ONLINE blogger Mark Lindsay finished his river season with some mighty mini species with monster gudgeon and some huge minnows including this brace of 12.4 gr and 12.8 gr.

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The Surrey-based angler tackled a secret river just before the end of the river fishing season, and used stick float and maggot.

His fish won him a weekly Korum Specimen Cup award in Angler’s Mail magazine.

Mark was not far off the British minnow record of 13.5 drams set in 1998 at Whitworth Lake in County Durham. That catch still sits top of the BRFC list – although it’s very likely many bigger minnows have been caught and their significance never truly realised.

Most common little ‘uns

There’s a lot more to the world of minnows than you may realise.

Three years ago the first ever mini fish report was published – and it revealed minnows are the ‘most common tiddler’ in British freshwaters.

Underwater and wildlife photographer Jack Perks took on the survey and  revealed figures after surveying anglers, Environment Agency officers and ecologists.

Minnows pulled a 59.8 per cent response, bullheads a fraction behind on 58.7, bleak 42.4, stone loach 35.9, ruffe 32.6, silver bream 26.1, stickleback 17.4 and joint last spined loach and bitterling on 2.2.

minnow

Fascinating fish

Although taken for granted, or viewed as a pest by experienced coarse anglers, minnows are fascinating fish.

The smaller fish in the subfamily Leuciscinae are considered to be “true” minnows. And there are many varieties around the world. The type caught in Britain has the Latin name Phoxinus phoxinus.

Small fish fan Dr Mark Everard, who is often seen in Angler’s Mail magazine, said: “I simply love the little fishes of our rivers and ponds. It’s a shame that they are so overlooked and underappreciated. They are truly beautiful and fascinating, not to mention being a fun way to get up close and personal with wildlife.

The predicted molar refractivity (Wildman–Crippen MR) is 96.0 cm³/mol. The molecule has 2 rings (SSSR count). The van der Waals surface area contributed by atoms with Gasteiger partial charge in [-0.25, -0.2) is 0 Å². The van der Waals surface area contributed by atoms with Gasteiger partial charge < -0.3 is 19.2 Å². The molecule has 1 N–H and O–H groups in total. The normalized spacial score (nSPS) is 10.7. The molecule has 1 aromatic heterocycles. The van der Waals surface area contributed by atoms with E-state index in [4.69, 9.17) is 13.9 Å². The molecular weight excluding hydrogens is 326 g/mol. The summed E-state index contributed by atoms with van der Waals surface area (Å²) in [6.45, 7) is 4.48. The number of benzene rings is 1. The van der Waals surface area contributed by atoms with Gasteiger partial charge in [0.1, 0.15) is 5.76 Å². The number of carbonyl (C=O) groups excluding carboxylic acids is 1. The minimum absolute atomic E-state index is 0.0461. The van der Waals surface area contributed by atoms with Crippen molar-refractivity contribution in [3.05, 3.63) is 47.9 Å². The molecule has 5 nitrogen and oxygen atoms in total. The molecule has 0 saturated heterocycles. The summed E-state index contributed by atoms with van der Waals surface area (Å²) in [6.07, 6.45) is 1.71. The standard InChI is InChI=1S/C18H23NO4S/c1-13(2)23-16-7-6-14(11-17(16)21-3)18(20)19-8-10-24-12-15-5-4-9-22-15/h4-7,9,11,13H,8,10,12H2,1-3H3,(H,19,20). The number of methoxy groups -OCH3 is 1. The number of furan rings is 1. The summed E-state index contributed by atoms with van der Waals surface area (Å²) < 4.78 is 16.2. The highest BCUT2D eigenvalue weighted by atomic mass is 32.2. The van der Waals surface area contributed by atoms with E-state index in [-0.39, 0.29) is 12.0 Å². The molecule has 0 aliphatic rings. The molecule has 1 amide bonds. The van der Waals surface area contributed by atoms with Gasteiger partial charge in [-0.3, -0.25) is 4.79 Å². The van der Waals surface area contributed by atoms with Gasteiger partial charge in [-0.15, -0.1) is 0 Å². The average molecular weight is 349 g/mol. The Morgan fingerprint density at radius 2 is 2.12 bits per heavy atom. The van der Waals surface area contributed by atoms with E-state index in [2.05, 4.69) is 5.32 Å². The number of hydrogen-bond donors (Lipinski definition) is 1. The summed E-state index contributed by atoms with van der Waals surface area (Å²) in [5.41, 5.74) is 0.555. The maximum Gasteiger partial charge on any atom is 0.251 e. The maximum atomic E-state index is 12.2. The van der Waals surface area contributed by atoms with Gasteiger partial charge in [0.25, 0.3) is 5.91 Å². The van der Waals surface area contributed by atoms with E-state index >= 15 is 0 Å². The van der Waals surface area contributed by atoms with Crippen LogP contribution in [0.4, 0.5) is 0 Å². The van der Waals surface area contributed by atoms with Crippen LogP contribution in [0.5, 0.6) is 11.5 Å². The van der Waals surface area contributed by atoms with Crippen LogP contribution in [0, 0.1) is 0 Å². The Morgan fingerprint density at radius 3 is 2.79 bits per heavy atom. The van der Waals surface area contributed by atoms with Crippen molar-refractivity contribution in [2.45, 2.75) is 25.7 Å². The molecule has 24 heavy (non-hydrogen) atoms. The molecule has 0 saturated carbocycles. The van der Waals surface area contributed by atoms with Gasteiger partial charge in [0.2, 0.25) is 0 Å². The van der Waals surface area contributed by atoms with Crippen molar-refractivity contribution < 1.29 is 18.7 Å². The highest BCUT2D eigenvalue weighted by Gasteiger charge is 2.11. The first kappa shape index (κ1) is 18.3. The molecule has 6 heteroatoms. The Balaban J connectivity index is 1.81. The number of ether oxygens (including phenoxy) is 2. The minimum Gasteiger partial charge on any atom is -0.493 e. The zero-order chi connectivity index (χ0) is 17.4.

“Minnows, for example, become some of the most colourful fishes in the world… literally! Male fish deepen in hue to emeralds and golds, brilliant scarlet underneath with white fin bases, and develop a jewellery of white nodules over their heads and fins to aid spawning,” added Wiltshire-based Mark, who wrote The Little Book of Little Fishes.

Evere seen or caught one of these? It's a fathead minnow.

Ever seen or caught one of these? It’s a fathead minnow.

Other sorts of minnow in other parts of the world include:

Cheat minnow, a species in the genus Pararhinichthys
Cutlips minnow, a species in the genus Exoglossum
Desert minnows, fishes in the genus Dionda
Fathead minnow (rosy-red minnow), a species in the genus Pimephales
Loach minnow, a species of the genus Rhinichthys
Short levered minnow, a species of the genus Minnellinus
Pikeminnows, fishes in the genus Ptychocheilus
Pugnose minnows, fishes in the genus Opsopoeodus
Silverjaw minnow, a species in the genus Notropis
Longjaw minnow, a species in the genus Ericymba
Silvery minnows, fishes in the genus Hybognathus
Suckermouth minnows, fishes in the genus Phenacobius
Vietnamese cardinal minnow, a species in the genus Tanichthys
White Cloud Mountain minnow, a species in the genus Tanichthys

CAUGHT A BIG FISH OF ANY SPECIES? Email photos and details exclusively to: anglersmail@timeinc.com – you could star in the magazine and win great prizes.